top of page

Diseases

A    B    C    D    E    F    G    H    I    J    K    L    M    N    O    P    Q    R    S    T    U    V    W    X    Y    Z

Paper Abstract

Can bevacizumab be used for acoustic neuroma?

Acoustic neuroma is a rare, non-malignant, and passively growing tumor of the brain. It is otherwise called vestibular schwannoma, acoustic neurilemmoma, acoustic neurinoma, and neurofibroma of the acoustic nerve. This tumor usually develops in the eight cranial (auditory/vestibulocochlear) nerve and engages the cerebellopontine angle. It accounts for 80% of cerebellopontine angle tumors and 6% of all tumors that arise in the brain.

Acoustic neuroma and neurofibromatosis?

Acoustic neuromas are usually of two types,  sporadic unilateral and genetic bilateral. The unilateral type arises from sudden and nonhereditary mutations, occurs on one side of the body, and is commonly seen in adults. On the other hand, the bilateral type occurs on both the sides of the body, is commonly seen in children, and is associated with Neurofibromatosis II, a rare genetic disorder that causes tumors in the brain, spinal cord, and nerves[1].

Do you know about bevacizumab?

Bevacizumab, available under the trade name Avastin® is a monoclonal antibody that is synthesized from the cells of the immune system. It is categorized in a group of drugs called vascular endothelial growth factors (VEGF) inhibitors.

Acoustic neuroma.jpg

What might be the action of bevacizumab on acoustic neuroma?

  • Bevacizumab selectively binds the vascular endothelial growth factor (VEGF) that is circulating in the blood and blocks its action.

  • It is an antiangiogenic agent, which inhibits the formation of new blood vessels that transports nutrients, and oxygen to tumor cells along with the blood.

  • Due to the diminished blood supply, the tumor cells become necrotic and the tumor starts shrinking.

  • This mechanism makes it suitable to use for many types of cancers along with antineoplastic agents. 

  • It is used in tumors like acoustic neuroma, and cancers like metastatic cancer, colorectal cancer, small lung cancer, renal cell cancer, peritoneal cancer, ovarian cell cancer, and recurrent glioblastoma.

  • Adverse effects include fatigue, hair loss, decreased white blood cell count, high blood pressure, and inflammation of the mouth or throat, numbness or tingling sensation in hands or feet.

  • It is not given in patients undergoing surgery or pregnant women due to the increased risk of bleeding[2].

Current management strategy using bevacizumab in acoustic neuroma

Management of acoustic neuroma depends upon the age of the patient, the size of the tumor, and symptoms that are present at the time of diagnosis. It includes wait and rescan, pharmacological therapy for the remission of symptoms, surgical excision, radiotherapy, and stereotactic radiosurgery. But surgical excision and radiotherapy have their limitations like damaging the adjacent nerves and surrounding structures like the cerebellum, and brain stem resulting in permanent hearing loss, and also other unavoidable complications like post-surgical trauma, and radiation exposure. They are also associated with recurrence even after treatment. So the administration of pharmacological agents can be considered as an alternative in the treatment of an acoustic neuroma.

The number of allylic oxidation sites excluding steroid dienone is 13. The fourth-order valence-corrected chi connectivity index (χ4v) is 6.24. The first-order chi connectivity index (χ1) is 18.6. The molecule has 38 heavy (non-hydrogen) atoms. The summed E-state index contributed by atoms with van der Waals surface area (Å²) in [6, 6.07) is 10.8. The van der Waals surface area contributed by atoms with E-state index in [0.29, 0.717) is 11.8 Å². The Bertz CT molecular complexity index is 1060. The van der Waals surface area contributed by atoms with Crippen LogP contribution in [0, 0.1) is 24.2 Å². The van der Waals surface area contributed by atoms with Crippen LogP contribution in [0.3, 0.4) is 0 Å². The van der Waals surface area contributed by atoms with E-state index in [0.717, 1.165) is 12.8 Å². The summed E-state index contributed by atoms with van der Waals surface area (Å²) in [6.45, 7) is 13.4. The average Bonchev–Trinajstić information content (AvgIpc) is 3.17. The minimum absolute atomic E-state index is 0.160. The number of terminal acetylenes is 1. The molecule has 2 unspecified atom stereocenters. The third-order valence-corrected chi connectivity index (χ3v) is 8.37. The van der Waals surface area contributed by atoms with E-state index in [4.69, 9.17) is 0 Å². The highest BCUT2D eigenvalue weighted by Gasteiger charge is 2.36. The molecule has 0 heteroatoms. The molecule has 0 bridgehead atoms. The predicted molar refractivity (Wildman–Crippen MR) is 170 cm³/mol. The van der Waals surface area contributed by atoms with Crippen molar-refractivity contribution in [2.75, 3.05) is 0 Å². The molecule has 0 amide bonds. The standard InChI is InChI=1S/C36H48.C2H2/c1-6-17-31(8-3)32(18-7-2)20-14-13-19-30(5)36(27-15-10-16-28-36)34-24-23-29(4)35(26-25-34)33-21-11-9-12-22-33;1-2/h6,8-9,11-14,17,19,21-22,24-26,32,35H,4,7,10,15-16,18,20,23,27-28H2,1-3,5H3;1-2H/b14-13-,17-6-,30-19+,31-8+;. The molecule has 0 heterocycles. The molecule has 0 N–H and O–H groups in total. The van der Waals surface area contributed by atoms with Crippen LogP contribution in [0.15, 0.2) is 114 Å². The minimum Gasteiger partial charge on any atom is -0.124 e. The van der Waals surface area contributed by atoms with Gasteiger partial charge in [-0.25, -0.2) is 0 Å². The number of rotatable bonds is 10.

Drugs can be given in acoustic neuroma for the relief of symptoms. Based on advanced studies, molecular inhibitors which inhibit different growth factors that act in the pathogenesis of acoustic neuroma can also be considered.  But despite being effective on tumor growth, they are associated with several side effects [3].

 

One such molecular inhibitor that can be used in acoustic neuromas is bevacizumab. Studies have proved that the administration of bevacizumab in acoustic neuroma results in hearing improvement in patients due to the shrinkage of tumors because of its anti-angiogenic property. It has also been proved that it is particularly effective in bilateral acoustic neuromas, which are seen in association with neurofibromatosis II, a condition commonly seen in children. So bevacizumab can be given in patients with acoustic neuroma along with antineoplastic agents.

Ideas for better health

The anti-angiogenic property of bevacizumab justifies its role in reducing the symptoms of acoustic neuroma and it can be considered as a replacement option for surgical excision and radiotherapy, in case of small tumors. But the adverse effects of bevacizumab should be kept in mind while indicating it and further research is necessary regarding this aspect[4].

References

  1. V. K. Gupta, A. Thakker, and K. K. Gupta, “Vestibular Schwannoma: What We Know and Where We are Heading,” Head Neck Pathol., vol. 14, no. 4, pp. 1058–1066, Dec. 2020, DOI: 10.1007/s12105-020-01155-x.

  2. M. C. Alanin et al., “The effect of bevacizumab on vestibular schwannoma tumor size and hearing in patients with neurofibromatosis type 2,” Eur. Arch. Oto-Rhino-Laryngol. Off. J. Eur. Fed. Oto-Rhino-Laryngol. Soc. EUFOS Affil. Ger. Soc. Oto-Rhino-Laryngol. - Head Neck Surg., vol. 272, no. 12, pp. 3627–3633, Dec. 2015, DOI: 10.1007/s00405-014-3398-3.

  3. J. Long, Y. Zhang, X. Huang, J. Ren, P. Zhong, and B. Wang, “A Review of Drug Therapy in Vestibular Schwannoma,” Drug Des. Devel. Ther., vol. 15, pp. 75–85, 2021, DOI: 10.2147/DDDT.S280069.

  4. S. R. Plotkin et al., “Hearing Improvement after Bevacizumab in Patients with Neurofibromatosis Type 2,” N. Engl. J. Med., vol. 361, no. 4, pp. 358–367, Jul. 2009, doi: 10.1056/NEJMoa0902579.

Collaborators

Get new content delivered directly to your inbox.

bottom of page